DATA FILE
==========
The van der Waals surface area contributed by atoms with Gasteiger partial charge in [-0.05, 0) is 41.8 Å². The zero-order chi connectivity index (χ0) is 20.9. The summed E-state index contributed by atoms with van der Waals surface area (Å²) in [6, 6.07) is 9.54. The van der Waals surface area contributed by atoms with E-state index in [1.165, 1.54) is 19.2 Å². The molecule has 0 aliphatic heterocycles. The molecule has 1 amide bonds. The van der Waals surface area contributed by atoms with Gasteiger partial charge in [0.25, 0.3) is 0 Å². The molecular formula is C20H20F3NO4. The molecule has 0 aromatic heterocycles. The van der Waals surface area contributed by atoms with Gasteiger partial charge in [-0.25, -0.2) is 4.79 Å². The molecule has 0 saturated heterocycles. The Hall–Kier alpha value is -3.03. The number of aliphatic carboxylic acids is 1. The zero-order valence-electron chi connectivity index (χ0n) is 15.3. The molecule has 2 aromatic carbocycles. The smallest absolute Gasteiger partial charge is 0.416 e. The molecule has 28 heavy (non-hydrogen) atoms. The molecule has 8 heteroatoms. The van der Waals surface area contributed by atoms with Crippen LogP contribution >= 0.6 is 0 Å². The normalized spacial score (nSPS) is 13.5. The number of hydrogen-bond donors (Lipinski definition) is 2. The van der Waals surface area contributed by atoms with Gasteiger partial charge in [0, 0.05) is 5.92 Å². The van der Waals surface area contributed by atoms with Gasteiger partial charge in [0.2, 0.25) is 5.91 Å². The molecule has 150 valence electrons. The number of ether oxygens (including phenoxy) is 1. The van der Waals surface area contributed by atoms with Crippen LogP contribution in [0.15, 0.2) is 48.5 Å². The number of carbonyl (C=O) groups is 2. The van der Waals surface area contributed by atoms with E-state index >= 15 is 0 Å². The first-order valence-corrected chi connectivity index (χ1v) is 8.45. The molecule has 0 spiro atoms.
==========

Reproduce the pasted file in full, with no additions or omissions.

The van der Waals surface area contributed by atoms with Gasteiger partial charge in [-0.05, 0) is 41.8 Å². The zero-order chi connectivity index (χ0) is 20.9. The summed E-state index contributed by atoms with van der Waals surface area (Å²) in [6, 6.07) is 9.54. The van der Waals surface area contributed by atoms with E-state index in [1.165, 1.54) is 19.2 Å². The molecule has 0 aliphatic heterocycles. The molecule has 1 amide bonds. The van der Waals surface area contributed by atoms with Gasteiger partial charge in [0.25, 0.3) is 0 Å². The molecular formula is C20H20F3NO4. The molecule has 0 aromatic heterocycles. The van der Waals surface area contributed by atoms with Gasteiger partial charge in [-0.25, -0.2) is 4.79 Å². The molecule has 0 saturated heterocycles. The Hall–Kier alpha value is -3.03. The number of aliphatic carboxylic acids is 1. The zero-order valence-electron chi connectivity index (χ0n) is 15.3. The molecule has 2 aromatic carbocycles. The smallest absolute Gasteiger partial charge is 0.416 e. The molecule has 28 heavy (non-hydrogen) atoms. The molecule has 8 heteroatoms. The van der Waals surface area contributed by atoms with Crippen LogP contribution >= 0.6 is 0 Å². The normalized spacial score (nSPS) is 13.5. The number of hydrogen-bond donors (Lipinski definition) is 2. The van der Waals surface area contributed by atoms with Gasteiger partial charge in [0, 0.05) is 5.92 Å². The van der Waals surface area contributed by atoms with Gasteiger partial charge in [0.2, 0.25) is 5.91 Å². The molecule has 150 valence electrons. The number of ether oxygens (including phenoxy) is 1. The van der Waals surface area contributed by atoms with Crippen LogP contribution in [0.15, 0.2) is 48.5 Å². The number of carbonyl (C=O) groups is 2. The van der Waals surface area contributed by atoms with E-state index >= 15 is 0 Å². The first-order valence-corrected chi connectivity index (χ1v) is 8.45. The molecule has 0 spiro atoms.